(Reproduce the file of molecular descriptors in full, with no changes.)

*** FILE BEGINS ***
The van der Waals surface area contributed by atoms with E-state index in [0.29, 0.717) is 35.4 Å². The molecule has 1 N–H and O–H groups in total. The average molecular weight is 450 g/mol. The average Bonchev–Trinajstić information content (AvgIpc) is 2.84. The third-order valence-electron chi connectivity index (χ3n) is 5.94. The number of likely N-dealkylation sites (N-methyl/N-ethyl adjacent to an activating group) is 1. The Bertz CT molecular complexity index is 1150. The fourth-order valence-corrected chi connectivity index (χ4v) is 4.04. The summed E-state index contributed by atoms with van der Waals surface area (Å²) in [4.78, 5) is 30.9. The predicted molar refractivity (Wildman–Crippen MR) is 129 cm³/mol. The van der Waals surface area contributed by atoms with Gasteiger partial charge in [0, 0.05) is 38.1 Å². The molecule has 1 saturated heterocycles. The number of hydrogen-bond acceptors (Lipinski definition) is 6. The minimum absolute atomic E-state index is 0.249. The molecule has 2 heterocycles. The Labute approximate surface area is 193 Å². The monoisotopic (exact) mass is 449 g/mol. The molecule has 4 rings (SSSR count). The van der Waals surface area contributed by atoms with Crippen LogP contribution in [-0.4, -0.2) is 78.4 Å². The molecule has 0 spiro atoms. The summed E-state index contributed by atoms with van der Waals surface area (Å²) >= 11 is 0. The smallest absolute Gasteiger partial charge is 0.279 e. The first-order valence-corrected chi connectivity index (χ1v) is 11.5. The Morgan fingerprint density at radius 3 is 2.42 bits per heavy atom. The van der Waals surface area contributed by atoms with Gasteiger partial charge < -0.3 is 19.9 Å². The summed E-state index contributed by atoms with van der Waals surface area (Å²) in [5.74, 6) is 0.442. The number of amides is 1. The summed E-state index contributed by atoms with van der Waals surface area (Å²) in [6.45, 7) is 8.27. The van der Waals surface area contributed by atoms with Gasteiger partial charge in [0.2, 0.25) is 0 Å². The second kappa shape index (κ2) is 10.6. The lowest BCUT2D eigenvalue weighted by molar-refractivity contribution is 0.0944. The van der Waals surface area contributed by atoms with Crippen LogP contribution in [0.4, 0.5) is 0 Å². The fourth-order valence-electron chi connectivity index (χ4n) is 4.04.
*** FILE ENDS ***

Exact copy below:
The van der Waals surface area contributed by atoms with E-state index in [0.29, 0.717) is 35.4 Å². The molecule has 1 N–H and O–H groups in total. The average molecular weight is 450 g/mol. The average Bonchev–Trinajstić information content (AvgIpc) is 2.84. The third-order valence-electron chi connectivity index (χ3n) is 5.94. The number of likely N-dealkylation sites (N-methyl/N-ethyl adjacent to an activating group) is 1. The Bertz CT molecular complexity index is 1150. The fourth-order valence-corrected chi connectivity index (χ4v) is 4.04. The summed E-state index contributed by atoms with van der Waals surface area (Å²) in [4.78, 5) is 30.9. The predicted molar refractivity (Wildman–Crippen MR) is 129 cm³/mol. The van der Waals surface area contributed by atoms with Gasteiger partial charge in [0, 0.05) is 38.1 Å². The molecule has 1 saturated heterocycles. The number of hydrogen-bond acceptors (Lipinski definition) is 6. The minimum absolute atomic E-state index is 0.249. The molecule has 2 heterocycles. The Labute approximate surface area is 193 Å². The monoisotopic (exact) mass is 449 g/mol. The molecule has 4 rings (SSSR count). The van der Waals surface area contributed by atoms with Crippen LogP contribution in [-0.4, -0.2) is 78.4 Å². The molecule has 0 spiro atoms. The summed E-state index contributed by atoms with van der Waals surface area (Å²) >= 11 is 0. The smallest absolute Gasteiger partial charge is 0.279 e. The first-order valence-corrected chi connectivity index (χ1v) is 11.5. The Morgan fingerprint density at radius 3 is 2.42 bits per heavy atom. The van der Waals surface area contributed by atoms with Gasteiger partial charge < -0.3 is 19.9 Å². The summed E-state index contributed by atoms with van der Waals surface area (Å²) in [5.74, 6) is 0.442. The number of amides is 1. The summed E-state index contributed by atoms with van der Waals surface area (Å²) in [6.45, 7) is 8.27. The van der Waals surface area contributed by atoms with Gasteiger partial charge in [0.2, 0.25) is 0 Å². The second kappa shape index (κ2) is 10.6. The lowest BCUT2D eigenvalue weighted by molar-refractivity contribution is 0.0944. The van der Waals surface area contributed by atoms with Crippen LogP contribution in [0.4, 0.5) is 0 Å². The fourth-order valence-electron chi connectivity index (χ4n) is 4.04.